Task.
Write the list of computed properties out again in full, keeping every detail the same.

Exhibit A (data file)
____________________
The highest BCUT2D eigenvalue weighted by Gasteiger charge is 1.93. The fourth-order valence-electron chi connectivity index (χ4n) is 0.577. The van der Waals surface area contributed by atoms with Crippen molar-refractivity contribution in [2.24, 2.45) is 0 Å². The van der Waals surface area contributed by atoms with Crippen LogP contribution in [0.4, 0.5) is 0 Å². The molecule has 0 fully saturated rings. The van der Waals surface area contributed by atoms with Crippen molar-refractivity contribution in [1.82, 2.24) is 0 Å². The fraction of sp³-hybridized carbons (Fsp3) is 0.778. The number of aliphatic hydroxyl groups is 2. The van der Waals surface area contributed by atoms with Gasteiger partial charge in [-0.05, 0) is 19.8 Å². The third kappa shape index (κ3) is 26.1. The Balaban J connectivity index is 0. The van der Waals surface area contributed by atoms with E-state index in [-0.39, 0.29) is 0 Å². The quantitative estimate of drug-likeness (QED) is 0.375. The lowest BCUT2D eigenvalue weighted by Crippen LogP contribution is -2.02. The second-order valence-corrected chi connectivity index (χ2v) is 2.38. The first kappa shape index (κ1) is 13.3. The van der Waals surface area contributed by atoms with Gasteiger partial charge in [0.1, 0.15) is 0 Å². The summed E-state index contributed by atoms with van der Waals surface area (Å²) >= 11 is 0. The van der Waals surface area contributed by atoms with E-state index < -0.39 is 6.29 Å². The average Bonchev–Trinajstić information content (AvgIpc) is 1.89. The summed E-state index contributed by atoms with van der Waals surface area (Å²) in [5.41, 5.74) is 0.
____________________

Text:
The highest BCUT2D eigenvalue weighted by Gasteiger charge is 1.93. The fourth-order valence-electron chi connectivity index (χ4n) is 0.577. The van der Waals surface area contributed by atoms with Crippen molar-refractivity contribution in [2.24, 2.45) is 0 Å². The van der Waals surface area contributed by atoms with Crippen LogP contribution in [0.4, 0.5) is 0 Å². The molecule has 0 fully saturated rings. The van der Waals surface area contributed by atoms with Crippen molar-refractivity contribution in [1.82, 2.24) is 0 Å². The fraction of sp³-hybridized carbons (Fsp3) is 0.778. The number of aliphatic hydroxyl groups is 2. The van der Waals surface area contributed by atoms with Gasteiger partial charge in [-0.05, 0) is 19.8 Å². The third kappa shape index (κ3) is 26.1. The Balaban J connectivity index is 0. The van der Waals surface area contributed by atoms with E-state index in [-0.39, 0.29) is 0 Å². The quantitative estimate of drug-likeness (QED) is 0.375. The lowest BCUT2D eigenvalue weighted by Crippen LogP contribution is -2.02. The second-order valence-corrected chi connectivity index (χ2v) is 2.38. The first kappa shape index (κ1) is 13.3. The van der Waals surface area contributed by atoms with Gasteiger partial charge in [0.1, 0.15) is 0 Å². The summed E-state index contributed by atoms with van der Waals surface area (Å²) >= 11 is 0. The van der Waals surface area contributed by atoms with E-state index < -0.39 is 6.29 Å². The average Bonchev–Trinajstić information content (AvgIpc) is 1.89. The summed E-state index contributed by atoms with van der Waals surface area (Å²) in [5.41, 5.74) is 0.